SAT / ACT Prep Online Guides and Tips

Good SAT Scores: Ivy League Plus Edition

Posted by Laura Staffaroni | Aug 21, 2020 6:00:00 PM

SAT/ACT Score Target

 

Setting a target SAT score to aim for is important, but what if you want to shoot for the moon and get an Ivy League-caliber SAT score? Read on to find out what SAT scores Ivy League Plus schools require.

feature image credit: Strauss Hall, Harvard Yard/used under CC BY 2.0/Resized from original.

 

body_update

UPDATE: Schools Not Requiring Test Scores During COVID-19

As a result of the COVID-19 epidemic, many schools are breaking with their normal testing policies and going test optional for the 2020-2021 application season. That means schools with temporary test-optional policies (including all the schools mentioned in this article, except UChicago, which is already test-optional) will not require you to send your SAT or ACT scores as part of your admissions application, and not submitting standardized test scores will not adversely impact your chances of getting in.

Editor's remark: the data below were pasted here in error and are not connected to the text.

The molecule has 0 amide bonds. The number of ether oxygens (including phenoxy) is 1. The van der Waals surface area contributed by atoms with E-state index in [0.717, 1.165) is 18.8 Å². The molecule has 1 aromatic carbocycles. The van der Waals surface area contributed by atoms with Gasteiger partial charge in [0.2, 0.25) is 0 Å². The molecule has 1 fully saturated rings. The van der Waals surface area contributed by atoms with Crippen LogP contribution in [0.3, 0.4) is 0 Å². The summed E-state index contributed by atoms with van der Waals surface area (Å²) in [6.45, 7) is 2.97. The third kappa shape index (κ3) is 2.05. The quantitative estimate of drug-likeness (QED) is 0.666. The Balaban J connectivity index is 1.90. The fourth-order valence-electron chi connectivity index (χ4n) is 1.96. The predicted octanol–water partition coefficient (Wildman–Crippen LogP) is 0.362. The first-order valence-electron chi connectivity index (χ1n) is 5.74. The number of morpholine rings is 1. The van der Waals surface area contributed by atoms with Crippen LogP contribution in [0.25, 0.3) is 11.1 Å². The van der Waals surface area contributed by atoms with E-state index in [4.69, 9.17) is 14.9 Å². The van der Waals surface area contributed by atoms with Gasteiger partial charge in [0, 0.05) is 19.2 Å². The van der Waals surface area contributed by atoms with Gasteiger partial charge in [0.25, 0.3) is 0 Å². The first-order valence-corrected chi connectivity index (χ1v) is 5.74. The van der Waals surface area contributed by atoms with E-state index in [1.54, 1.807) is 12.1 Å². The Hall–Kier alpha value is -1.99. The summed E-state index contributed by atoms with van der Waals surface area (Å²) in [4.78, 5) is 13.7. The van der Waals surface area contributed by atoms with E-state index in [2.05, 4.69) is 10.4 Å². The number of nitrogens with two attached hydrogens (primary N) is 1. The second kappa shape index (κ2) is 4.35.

Check out this article for more a list of every school that's temporarily test optional during the COVID-19 epidemic.

 

Ivy League SAT Scores

While your SAT score isn’t the only factor that determines whether or not you get accepted to Ivy League-level schools, it does play a significant role in helping colleges compare candidates from different high schools. This is even more true for international students who don't have AP or IB courses in their schools, since US colleges and universities use those courses as ways to evaluate the academic potential of students attending a wide range of high schools, including students from countries with different grading systems altogether.

Your personal target SAT score is determined by the scores of students attending the schools you want to attend. If you’re aiming for top-tier schools like the Ivy League, Stanford, MIT, or UChicago, this target score is going to necessarily be higher than it would be for less selective institutions, but just how high does your target SAT score have to be?